- The best offers with the longest 0% APR terms tend to go to people who have good or excellent credit.
- As with any credit card, applying for a balance transfer card typically leads to a short-term dip in your credit score.
- If you don’t pay off the transfer entirely during the introductory period, the remaining balance will be subject to the new card’s regular APR.
The key to getting the most value out of a balance transfer credit card is to keep making your monthly payments during the intro period until the balance reaches zero. The potential benefits are significant, just as long as you hold up your end of the bargain.
Who should get a balance transfer credit card?
Used correctly, a balance transfer credit card with an introductory 0% APR offer can help you address some key financial issues. A balance transfer card is worth considering if you’re looking to:
Reduce debt while avoiding high interest
Debt can be expensive, especially credit card debt. As of June 2, Bankrate estimates the current average interest rate on credit cards at 16.09% variable. The best balance transfer credit cards come with 0% APR intro offers that provide a temporary zero-interest window.
Avoid a long-term commitment to a loan
While balance transfer offers are commonly measured in months, the typical loan is an arrangement that lasts for years. Balance transfer cards usually offer a quicker solution, along with the advantage of 0% intro APR offers. Although loans do have their benefits, they’re best suited for very large debts that exceed the normal limit for balance transfers.
Improve your overall financial health
Paying off debt can significantly improve your credit utilization, which represents how much available credit you have compared with how much you’re using. The amount of debt you owe accounts for 30 percent of your FICO credit score.
Simplify your finances
If you transfer multiple balances to one balance transfer credit card, you’ll have just one monthly payment to keep track of — no more multiple accounts, passwords and payment due dates.
Is a balance transfer credit card right for you?
Even though it has many potential benefits, a balance transfer card may or may not be the right move for everyone in every situation. Consider two important questions:
- How much do you want to transfer? The limit for balance transfer cards depends on the card, the issuer and specific aspects of your financial situation. Typically, issuers will let you transfer a balance (plus fees) that is no higher than your credit limit. If you want to make a balance transfer that exceeds your credit limit, you’ll have to ask the issuer for an increase. A Bankrate poll found that only 18 percent of cardholders requested a credit limit increase in 2020, but 70 percent of those who asked did receive a higher limit.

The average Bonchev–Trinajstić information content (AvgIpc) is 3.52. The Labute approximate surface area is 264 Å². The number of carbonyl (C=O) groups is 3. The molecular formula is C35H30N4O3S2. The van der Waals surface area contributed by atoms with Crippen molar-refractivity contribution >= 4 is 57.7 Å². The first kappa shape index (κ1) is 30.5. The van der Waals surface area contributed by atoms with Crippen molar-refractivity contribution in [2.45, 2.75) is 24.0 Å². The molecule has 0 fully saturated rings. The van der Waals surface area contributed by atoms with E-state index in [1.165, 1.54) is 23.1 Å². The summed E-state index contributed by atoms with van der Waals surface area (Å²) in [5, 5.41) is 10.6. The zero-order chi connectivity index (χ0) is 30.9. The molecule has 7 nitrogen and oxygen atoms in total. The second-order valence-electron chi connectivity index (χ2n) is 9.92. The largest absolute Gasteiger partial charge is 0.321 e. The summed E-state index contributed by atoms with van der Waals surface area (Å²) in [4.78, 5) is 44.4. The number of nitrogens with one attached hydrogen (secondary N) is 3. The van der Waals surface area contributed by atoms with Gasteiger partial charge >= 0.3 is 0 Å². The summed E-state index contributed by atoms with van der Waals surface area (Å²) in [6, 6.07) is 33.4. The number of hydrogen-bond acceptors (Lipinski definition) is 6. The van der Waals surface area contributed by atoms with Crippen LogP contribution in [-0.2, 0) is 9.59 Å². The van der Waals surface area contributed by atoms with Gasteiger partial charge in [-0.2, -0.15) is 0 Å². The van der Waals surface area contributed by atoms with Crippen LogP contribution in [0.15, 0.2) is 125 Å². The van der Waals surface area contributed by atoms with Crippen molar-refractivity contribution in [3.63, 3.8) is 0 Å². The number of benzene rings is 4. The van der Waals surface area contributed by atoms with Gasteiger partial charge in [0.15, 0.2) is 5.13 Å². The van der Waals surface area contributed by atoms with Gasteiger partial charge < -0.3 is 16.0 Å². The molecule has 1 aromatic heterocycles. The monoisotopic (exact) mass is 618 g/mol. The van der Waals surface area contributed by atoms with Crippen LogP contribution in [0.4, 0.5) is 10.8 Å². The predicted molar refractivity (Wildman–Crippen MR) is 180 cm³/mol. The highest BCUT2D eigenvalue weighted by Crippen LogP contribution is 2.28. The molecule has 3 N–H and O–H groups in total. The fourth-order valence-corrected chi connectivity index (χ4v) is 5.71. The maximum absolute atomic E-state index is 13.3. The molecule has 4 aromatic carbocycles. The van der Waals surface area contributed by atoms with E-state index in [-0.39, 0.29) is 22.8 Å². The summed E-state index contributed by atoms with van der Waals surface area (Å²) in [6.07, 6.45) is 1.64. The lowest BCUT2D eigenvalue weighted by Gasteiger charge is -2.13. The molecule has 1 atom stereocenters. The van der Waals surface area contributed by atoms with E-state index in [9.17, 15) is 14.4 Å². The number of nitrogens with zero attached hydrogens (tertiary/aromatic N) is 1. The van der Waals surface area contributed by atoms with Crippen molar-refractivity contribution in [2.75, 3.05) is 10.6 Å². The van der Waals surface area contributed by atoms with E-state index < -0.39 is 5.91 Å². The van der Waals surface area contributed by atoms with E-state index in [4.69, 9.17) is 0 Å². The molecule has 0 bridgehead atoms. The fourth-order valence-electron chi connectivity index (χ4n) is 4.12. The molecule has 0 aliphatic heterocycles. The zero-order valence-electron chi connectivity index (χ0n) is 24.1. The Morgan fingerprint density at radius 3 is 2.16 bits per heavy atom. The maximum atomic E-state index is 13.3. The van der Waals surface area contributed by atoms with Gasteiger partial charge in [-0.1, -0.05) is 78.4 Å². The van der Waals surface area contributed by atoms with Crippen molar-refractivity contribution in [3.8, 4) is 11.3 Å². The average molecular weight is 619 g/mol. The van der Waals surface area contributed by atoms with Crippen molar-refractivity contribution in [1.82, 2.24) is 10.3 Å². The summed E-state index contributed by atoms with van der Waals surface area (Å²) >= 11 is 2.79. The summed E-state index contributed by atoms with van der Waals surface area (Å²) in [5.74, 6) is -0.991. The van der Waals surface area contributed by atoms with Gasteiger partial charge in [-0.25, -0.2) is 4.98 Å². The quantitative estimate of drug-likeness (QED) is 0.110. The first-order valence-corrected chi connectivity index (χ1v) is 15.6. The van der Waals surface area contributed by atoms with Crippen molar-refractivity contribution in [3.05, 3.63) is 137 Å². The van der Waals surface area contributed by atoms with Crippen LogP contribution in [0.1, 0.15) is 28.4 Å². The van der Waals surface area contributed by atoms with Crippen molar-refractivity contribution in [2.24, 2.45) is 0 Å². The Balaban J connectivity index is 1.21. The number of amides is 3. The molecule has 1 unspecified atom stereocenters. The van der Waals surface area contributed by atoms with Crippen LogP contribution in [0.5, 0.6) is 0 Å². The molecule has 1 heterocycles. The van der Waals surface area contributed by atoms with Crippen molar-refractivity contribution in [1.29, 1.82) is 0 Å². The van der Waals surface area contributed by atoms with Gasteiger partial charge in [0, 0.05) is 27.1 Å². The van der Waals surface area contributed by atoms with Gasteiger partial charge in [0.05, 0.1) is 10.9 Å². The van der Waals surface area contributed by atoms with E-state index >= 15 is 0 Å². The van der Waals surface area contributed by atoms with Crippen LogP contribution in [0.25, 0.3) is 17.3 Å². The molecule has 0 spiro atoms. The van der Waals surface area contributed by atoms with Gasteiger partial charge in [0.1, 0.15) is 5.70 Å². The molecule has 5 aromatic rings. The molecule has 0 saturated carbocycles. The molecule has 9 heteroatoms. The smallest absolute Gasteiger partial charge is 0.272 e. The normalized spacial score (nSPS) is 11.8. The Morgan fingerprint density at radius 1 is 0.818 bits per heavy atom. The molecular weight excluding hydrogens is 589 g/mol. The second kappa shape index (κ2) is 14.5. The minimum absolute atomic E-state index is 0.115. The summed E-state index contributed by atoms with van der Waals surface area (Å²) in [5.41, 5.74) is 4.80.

- What’s your credit score? By and large, it takes a credit score of 670 or higher to qualify for a top balance transfer card with a lengthy introductory offer. Although you might find it easier to get a balance transfer card for bad credit, the tradeoff will probably involve a shorter introductory offer.
A balance transfer card offers a lot of advantages for managing debt and getting a temporary break from interest. The keys are choosing the right card with the right offer and then paying the balance down to zero before the introductory offer ends.
How much money could you save with a balance transfer?
If you’re paying down a large balance, a 0% intro offer could save you several hundred dollars or more.
Experian reports that the average credit card balance reached $5,315 in 2020. Here’s how much you could save by transferring $5,315 in debt to one of our best balance transfer credit cards, based on the following conditions:
- That you would pay the balance transfer fee upfront and pay off a $5,315 balance within the intro offer period.
- That with the Alliant Visa Platinum Credit Card, you would qualify for an introductory APR of 0%. The actual rate could be 0% – 5.99% depending on your creditworthiness.
- Potential savings with each card are calculated by comparing how much interest you would pay on your current card at 20% APR, minus the balance transfer fee.
Example savings by credit card
|Citi® Diamond Preferred® Card
||14.74% – 24.74% variable
|Citi® Double Cash Card
||13.99% – 23.99% variable
|BankAmericard® credit card
||18 billing cycles (on any transfers made in first 60 days)
||12.99% – 22.99% variable
|Wells Fargo Platinum card
||18 months on qualifying transfers
||16.49% – 24.49% variable
|Bank of America® Customized Cash Rewards credit card
||15 billing cycles (on any transfers made in first 60 days)
||13.99% – 23.99% variable
|Citi Rewards+® Card
||15 months (from date of first transfer)